There were a few COVID cases, but in those instances, students had been exposed outside of school to an unmasked individual. Our nurses were again critical, a key to our athletic success. They did contact tracing in the evenings and on the weekends, facilitating the isolation and quarantine process.

Given what we learned during the fall and winter seasons, there was a lot of excitement about spring seasons.

FOUNDATION: Tell us about SCASD’s focus on mental health right now? Why is it so incredibly critical for our students weathering this pandemic?

O’DONNELL: While we have a great team of counselors, psychologists and social workers, the K-12 school system wasn’t designed to handle the capacity we’ve experienced in the past 12 months.

So when the pandemic hit, we very quickly recognized a need for additional resources. Building on our mental health focus before the pandemic, and with the help of the Mental Health Matters fund, we began working with Penn State and local mental health professionals to increase capacity in the thick of the pandemic. This came together because of the Foundation’s help, and because of caring donors. Specifically, we made an ask of our community this past year for help and they responded with well over $125,000 for our students. We’re very grateful for that generosity.

There has been so much done, but I don’t sit here with absolute faith that we’ve identified all the students who are in need. We have nearly 7,000 students. They were being seen by our faculty every single school day, but there are still challenges. Some students have not been inside a school building in over a year. They haven’t had lunch with a friend, or recess. We face a lot of unknowns, but with the Foundation’s assistance, we can increase professional capacity to respond in a timely manner.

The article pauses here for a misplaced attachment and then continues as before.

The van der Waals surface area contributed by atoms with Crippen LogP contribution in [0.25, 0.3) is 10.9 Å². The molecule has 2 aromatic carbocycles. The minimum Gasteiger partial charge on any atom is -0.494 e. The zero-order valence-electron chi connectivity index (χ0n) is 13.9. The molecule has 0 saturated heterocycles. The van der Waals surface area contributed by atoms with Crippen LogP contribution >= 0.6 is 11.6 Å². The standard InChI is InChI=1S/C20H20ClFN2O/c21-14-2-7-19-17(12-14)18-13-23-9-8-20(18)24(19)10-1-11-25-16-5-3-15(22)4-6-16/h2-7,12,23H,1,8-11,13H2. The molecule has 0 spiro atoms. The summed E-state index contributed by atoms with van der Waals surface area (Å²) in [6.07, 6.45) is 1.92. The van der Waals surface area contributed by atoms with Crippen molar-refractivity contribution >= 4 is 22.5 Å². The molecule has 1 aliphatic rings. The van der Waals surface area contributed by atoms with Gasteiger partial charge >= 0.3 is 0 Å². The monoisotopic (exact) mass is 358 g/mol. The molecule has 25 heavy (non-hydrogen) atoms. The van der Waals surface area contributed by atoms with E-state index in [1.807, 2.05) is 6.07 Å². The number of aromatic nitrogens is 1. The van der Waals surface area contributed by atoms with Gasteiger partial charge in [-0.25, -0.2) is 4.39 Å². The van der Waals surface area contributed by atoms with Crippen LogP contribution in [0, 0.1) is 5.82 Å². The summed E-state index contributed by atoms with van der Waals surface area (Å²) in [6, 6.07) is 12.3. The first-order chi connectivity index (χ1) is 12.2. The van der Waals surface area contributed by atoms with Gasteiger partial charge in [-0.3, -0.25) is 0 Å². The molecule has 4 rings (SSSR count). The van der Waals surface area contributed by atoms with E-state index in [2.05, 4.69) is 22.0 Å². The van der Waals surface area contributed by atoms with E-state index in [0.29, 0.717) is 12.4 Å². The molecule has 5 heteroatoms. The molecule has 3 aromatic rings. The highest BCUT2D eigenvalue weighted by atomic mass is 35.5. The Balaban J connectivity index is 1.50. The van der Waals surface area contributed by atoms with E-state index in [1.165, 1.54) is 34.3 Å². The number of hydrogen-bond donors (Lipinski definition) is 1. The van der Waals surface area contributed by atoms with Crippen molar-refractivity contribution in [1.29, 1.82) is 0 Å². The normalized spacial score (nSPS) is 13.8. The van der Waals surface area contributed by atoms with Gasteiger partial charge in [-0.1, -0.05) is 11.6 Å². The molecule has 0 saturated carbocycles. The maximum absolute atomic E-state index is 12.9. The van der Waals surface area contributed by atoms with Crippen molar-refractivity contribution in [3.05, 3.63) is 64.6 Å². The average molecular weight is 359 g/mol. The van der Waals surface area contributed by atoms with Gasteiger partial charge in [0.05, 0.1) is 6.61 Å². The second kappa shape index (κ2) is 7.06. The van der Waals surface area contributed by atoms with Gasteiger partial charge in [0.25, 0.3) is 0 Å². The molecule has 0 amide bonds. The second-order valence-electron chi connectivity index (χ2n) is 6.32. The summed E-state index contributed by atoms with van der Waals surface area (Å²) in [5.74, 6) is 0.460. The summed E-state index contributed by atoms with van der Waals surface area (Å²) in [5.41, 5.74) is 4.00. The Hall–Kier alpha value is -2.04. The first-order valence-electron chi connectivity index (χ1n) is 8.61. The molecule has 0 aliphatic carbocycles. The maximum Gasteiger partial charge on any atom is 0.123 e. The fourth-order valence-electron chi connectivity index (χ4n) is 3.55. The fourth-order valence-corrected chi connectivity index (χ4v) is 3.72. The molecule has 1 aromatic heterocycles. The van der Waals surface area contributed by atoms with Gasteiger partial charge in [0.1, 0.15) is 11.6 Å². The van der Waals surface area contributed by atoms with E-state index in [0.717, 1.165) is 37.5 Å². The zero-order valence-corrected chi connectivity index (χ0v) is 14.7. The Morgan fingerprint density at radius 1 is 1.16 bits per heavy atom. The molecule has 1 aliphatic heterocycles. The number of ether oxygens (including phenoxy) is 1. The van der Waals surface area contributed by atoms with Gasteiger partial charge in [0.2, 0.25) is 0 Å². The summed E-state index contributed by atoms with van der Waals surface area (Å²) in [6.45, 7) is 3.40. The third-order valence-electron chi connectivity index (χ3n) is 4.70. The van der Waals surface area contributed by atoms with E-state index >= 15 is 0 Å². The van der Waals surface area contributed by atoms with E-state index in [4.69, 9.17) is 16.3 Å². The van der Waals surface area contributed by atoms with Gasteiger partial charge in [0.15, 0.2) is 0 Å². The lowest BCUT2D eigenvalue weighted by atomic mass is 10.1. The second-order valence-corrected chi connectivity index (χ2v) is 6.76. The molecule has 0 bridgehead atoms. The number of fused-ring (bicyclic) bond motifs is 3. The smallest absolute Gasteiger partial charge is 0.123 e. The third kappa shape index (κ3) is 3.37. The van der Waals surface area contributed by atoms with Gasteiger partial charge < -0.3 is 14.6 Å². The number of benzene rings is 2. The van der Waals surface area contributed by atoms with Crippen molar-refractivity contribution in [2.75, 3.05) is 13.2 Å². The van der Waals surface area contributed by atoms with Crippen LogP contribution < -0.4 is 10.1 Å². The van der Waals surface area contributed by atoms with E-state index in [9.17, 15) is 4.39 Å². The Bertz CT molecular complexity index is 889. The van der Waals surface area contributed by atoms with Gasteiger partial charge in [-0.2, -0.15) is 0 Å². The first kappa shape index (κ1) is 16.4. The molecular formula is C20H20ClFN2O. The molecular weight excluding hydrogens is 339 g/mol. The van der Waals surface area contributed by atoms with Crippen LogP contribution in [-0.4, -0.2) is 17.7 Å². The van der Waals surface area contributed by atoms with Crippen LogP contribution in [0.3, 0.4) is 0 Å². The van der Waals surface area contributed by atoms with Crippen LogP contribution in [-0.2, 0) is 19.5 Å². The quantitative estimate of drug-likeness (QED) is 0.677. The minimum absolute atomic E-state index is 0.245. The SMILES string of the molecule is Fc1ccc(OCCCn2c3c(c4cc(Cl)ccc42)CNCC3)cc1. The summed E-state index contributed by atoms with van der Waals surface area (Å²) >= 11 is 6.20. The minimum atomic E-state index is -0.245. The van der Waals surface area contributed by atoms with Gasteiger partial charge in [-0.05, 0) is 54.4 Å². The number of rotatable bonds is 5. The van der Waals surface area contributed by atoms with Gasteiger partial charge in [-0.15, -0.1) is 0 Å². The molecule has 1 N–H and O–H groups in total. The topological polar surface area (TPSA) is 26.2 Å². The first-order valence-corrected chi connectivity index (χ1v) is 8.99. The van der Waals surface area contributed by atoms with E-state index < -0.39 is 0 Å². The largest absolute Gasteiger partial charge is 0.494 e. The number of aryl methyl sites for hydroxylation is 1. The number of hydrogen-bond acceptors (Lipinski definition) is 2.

2021 State Track and Field Champions Boys

Director of Student Services Jeanne Knouse has helped us develop a partnership with Penn State’s Herr Clinic so we can establish connections between individuals and families to mental health service providers. Without that help, students and parents can wait more than a month for appointments, and that’s just too long. We are able to collaborate with professionals in the community and grow capacity to plug needed students into services so much sooner. Donors to the Mental Health Matters Fund are making a difference in the lives of parents and kids who really needed help.

FOUNDATION: How can donors help SCASD face whatever this next school year brings?

O’DONNELL: We surely do not see our current needs ending in June. We know the pandemic is far from over, and stresses on students and families will continue. Therefore, we believe community support will be more important than ever. When someone donates to the foundation, that money directly benefits students and contributes to their success. Heading into an uncertain future, it’s nice to know that the Foundation has our back.

FOUNDATION: Is there anything else you’d like Foundation donors to know?

O’DONNELL: Sure, I’d like the donors to know that their donations are having a huge impact on our district and I’m incredibly appreciative of their generosity. So much has happened over the past year and the Foundation has been a critical teammate through all of it. You’ve given our teachers the tools they needed to be creative in their remote learning environments. You’ve provided us tools that have gone beyond our budget. It makes me proud to be a part of this community.

Prom at Memorial Field

As I look back at this year, some of the most gratifying work that happened was outside of the classroom. It was in the parking lot of the North Campus. Food service workers, volunteers and social workers would set up there to meet families as they picked up meals for their children each week. Those who couldn’t pick up food themselves had meals delivered to them, thanks to the Foundation.

Another example that stands out for me, our social workers were able to work with families in dire need of help. They identified who needed what and provided resources for basic needs, again with Foundation support.

I always say, it takes a village, and we are a pretty big village filled with some remarkable people.